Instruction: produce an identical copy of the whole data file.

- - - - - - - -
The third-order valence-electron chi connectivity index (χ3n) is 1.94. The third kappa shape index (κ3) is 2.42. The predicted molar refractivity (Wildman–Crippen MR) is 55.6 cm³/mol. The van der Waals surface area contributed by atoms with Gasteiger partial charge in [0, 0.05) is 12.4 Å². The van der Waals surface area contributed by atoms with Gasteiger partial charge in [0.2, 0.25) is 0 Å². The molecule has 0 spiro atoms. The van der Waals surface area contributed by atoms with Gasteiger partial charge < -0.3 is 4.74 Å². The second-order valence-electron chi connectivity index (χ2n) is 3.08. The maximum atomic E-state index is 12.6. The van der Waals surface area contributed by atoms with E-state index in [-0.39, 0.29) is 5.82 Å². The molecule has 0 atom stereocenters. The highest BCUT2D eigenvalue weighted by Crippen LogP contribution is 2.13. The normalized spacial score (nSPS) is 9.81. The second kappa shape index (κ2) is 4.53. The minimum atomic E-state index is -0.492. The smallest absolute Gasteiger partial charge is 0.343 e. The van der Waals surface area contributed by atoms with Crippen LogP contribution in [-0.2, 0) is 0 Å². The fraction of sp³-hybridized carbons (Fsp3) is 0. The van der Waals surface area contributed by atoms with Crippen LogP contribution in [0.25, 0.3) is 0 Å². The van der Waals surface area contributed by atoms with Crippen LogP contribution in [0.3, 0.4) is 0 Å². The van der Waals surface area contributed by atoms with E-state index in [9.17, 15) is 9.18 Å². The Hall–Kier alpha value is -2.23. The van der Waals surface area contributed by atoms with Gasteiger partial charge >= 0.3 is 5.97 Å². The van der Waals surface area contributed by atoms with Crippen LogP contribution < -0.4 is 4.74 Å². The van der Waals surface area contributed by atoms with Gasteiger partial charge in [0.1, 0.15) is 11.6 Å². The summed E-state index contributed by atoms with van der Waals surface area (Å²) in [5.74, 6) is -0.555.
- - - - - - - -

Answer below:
The third-order valence-electron chi connectivity index (χ3n) is 1.94. The third kappa shape index (κ3) is 2.42. The predicted molar refractivity (Wildman–Crippen MR) is 55.6 cm³/mol. The van der Waals surface area contributed by atoms with Gasteiger partial charge in [0, 0.05) is 12.4 Å². The van der Waals surface area contributed by atoms with Gasteiger partial charge in [0.2, 0.25) is 0 Å². The molecule has 0 spiro atoms. The van der Waals surface area contributed by atoms with Gasteiger partial charge < -0.3 is 4.74 Å². The second-order valence-electron chi connectivity index (χ2n) is 3.08. The maximum atomic E-state index is 12.6. The van der Waals surface area contributed by atoms with E-state index in [-0.39, 0.29) is 5.82 Å². The molecule has 0 atom stereocenters. The highest BCUT2D eigenvalue weighted by Crippen LogP contribution is 2.13. The normalized spacial score (nSPS) is 9.81. The second kappa shape index (κ2) is 4.53. The minimum atomic E-state index is -0.492. The smallest absolute Gasteiger partial charge is 0.343 e. The van der Waals surface area contributed by atoms with Crippen LogP contribution in [-0.2, 0) is 0 Å². The fraction of sp³-hybridized carbons (Fsp3) is 0. The van der Waals surface area contributed by atoms with Crippen LogP contribution in [0.25, 0.3) is 0 Å². The van der Waals surface area contributed by atoms with Crippen LogP contribution in [0.3, 0.4) is 0 Å². The van der Waals surface area contributed by atoms with E-state index in [9.17, 15) is 9.18 Å². The Hall–Kier alpha value is -2.23. The van der Waals surface area contributed by atoms with Gasteiger partial charge >= 0.3 is 5.97 Å². The van der Waals surface area contributed by atoms with Crippen LogP contribution < -0.4 is 4.74 Å². The van der Waals surface area contributed by atoms with Gasteiger partial charge in [0.1, 0.15) is 11.6 Å². The summed E-state index contributed by atoms with van der Waals surface area (Å²) in [5.74, 6) is -0.555.